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McCarthy Loses Three Straight Speakership Votes

Chris Agee
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McCarthy Loses Three Straight Speakership Votes

Republican infighting came to a head on Tuesday when House Minority Leader Kevin McCarthy (R-CA) failed to secure enough support to become the next speaker in not one, not two, but three consecutive votes.

GOP officials have been preparing for such a scenario for months as a handful of conservatives in the party vowed to oppose McCarthy’s bid over concerns that he has been insufficiently supportive of far-right candidates and policy positions.


When it came time to vote on Tuesday, it was soon clear that McCarthy would not be able to rally the 218 members necessary for him to succeed outgoing House Speaker Nancy Pelosi (D-CA). For the first time in 100 years, the House held a second speaker vote, which once again showed insufficient support for the GOP leader. 

Instead of being able to convince critics to switch their allegiance, McCarthy actually lost a vote in the third round of voting when Rep. Byron Donalds (R-FL) decided to instead support Rep. Jim Jordan (R-OH), becoming the 20th House Republican to do so. 

He explained his rationale for abandoning McCarthy after casting his vote.

Rep. Matt Gaetz (R-FL), who nominated Jordan ahead of the second vote, explained why he was backing the Ohio Republican.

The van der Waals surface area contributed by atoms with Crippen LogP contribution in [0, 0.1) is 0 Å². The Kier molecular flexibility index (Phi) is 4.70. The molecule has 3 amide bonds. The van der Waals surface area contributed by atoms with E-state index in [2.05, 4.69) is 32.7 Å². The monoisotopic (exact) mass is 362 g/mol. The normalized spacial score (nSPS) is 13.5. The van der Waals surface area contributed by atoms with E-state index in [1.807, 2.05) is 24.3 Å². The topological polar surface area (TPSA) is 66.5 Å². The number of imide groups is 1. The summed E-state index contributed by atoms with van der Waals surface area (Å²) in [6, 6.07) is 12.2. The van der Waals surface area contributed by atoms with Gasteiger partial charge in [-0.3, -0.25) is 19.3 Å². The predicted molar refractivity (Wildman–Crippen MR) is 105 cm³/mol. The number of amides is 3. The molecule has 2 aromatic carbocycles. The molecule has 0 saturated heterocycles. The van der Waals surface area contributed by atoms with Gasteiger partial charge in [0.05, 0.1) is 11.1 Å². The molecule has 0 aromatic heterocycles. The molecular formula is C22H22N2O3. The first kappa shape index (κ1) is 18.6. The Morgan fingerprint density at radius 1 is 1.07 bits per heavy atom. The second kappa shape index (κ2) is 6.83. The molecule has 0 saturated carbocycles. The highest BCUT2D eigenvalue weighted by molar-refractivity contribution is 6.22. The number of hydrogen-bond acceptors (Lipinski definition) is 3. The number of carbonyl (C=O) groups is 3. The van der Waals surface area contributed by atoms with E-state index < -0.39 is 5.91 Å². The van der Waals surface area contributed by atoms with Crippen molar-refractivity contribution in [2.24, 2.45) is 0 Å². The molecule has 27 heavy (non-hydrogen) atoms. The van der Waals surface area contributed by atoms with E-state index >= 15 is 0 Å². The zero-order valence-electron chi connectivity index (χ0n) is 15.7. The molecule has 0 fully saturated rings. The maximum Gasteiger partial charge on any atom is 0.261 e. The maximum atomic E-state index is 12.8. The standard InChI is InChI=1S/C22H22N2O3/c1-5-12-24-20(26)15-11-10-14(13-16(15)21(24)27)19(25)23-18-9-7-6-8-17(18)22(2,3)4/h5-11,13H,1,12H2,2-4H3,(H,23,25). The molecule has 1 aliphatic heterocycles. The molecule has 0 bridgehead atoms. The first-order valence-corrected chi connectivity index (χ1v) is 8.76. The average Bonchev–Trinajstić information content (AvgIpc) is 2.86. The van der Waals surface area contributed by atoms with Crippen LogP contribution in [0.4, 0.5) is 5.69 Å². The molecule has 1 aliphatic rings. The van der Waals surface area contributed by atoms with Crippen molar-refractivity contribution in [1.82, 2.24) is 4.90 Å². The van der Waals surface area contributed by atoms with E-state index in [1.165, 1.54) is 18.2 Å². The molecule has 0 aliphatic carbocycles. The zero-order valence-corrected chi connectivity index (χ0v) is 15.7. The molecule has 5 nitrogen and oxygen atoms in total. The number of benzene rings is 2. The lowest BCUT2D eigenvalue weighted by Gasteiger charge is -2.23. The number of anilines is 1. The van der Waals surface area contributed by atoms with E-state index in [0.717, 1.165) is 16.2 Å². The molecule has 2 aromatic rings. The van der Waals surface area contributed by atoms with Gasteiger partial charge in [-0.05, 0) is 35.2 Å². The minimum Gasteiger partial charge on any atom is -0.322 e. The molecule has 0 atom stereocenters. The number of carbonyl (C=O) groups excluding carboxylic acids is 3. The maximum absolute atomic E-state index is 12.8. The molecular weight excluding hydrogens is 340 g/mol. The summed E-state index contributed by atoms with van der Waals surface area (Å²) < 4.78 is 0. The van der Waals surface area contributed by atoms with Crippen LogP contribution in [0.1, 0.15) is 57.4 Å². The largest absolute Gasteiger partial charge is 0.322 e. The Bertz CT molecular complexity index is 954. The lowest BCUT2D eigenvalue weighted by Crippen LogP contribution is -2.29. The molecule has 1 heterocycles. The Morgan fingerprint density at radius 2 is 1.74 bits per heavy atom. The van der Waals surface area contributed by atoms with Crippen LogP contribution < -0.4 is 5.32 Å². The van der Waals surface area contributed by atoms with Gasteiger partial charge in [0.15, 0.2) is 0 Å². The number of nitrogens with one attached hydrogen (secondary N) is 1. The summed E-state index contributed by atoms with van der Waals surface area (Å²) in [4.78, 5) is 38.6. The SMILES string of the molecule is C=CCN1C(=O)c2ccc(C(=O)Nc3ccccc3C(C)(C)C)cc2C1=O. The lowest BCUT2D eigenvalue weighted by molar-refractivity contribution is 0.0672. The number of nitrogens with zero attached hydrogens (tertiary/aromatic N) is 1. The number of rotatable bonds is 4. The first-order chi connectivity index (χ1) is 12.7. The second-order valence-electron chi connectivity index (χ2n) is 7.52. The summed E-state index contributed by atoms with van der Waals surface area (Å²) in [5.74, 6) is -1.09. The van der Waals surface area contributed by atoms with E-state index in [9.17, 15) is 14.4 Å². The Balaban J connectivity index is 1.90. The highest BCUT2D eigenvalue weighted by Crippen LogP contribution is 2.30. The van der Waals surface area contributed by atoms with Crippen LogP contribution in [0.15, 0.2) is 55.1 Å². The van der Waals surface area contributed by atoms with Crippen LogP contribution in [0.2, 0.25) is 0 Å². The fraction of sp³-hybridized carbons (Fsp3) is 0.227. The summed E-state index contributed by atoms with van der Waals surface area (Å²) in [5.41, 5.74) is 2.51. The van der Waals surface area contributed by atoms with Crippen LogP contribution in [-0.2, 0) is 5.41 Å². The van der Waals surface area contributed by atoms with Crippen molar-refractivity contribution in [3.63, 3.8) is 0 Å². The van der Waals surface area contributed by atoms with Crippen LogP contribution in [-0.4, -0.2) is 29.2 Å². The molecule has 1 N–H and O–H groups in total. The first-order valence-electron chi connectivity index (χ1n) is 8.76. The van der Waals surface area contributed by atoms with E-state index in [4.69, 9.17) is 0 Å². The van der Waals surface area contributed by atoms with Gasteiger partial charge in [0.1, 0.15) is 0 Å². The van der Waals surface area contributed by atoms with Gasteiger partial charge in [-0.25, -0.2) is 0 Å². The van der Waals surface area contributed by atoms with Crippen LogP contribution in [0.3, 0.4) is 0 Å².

“Maybe the right person for the job of speaker of the House isn’t someone who wants it so bad,” he said. “Maybe the right person for the job of speaker of the House isn’t someone who has sold shares of himself for more than a decade to get it.”

Of course, Jordan is a vocal McCarthy supporter and delivered a speech in favor of electing him speaker after the first vote, asserting: “We need to rally around him, come together.”

Although McCarthy maintained an optimistic facade in response to the votes, there was no evidence that he had been able to present a compelling argument for those who opposed him. Rep. Bob Good (R-VA), who has been a consistent critic, described a “very hostile” meeting prior to Tuesday’s initial vote that did not seem to do anything “to persuade those who are inclined to vote against Kevin McCarthy.”

Since a speaker can technically be elected with just a majority of House votes, McCarthy speculated on Tuesday night that he could emerge victorious without the requisite 2018 votes.

“You’re sitting at 202 votes, so you need technically just 11 more votes to win,” he declared. “Democrats have 212 votes. You get 213 votes and the others don’t say another name — that’s how you can win.”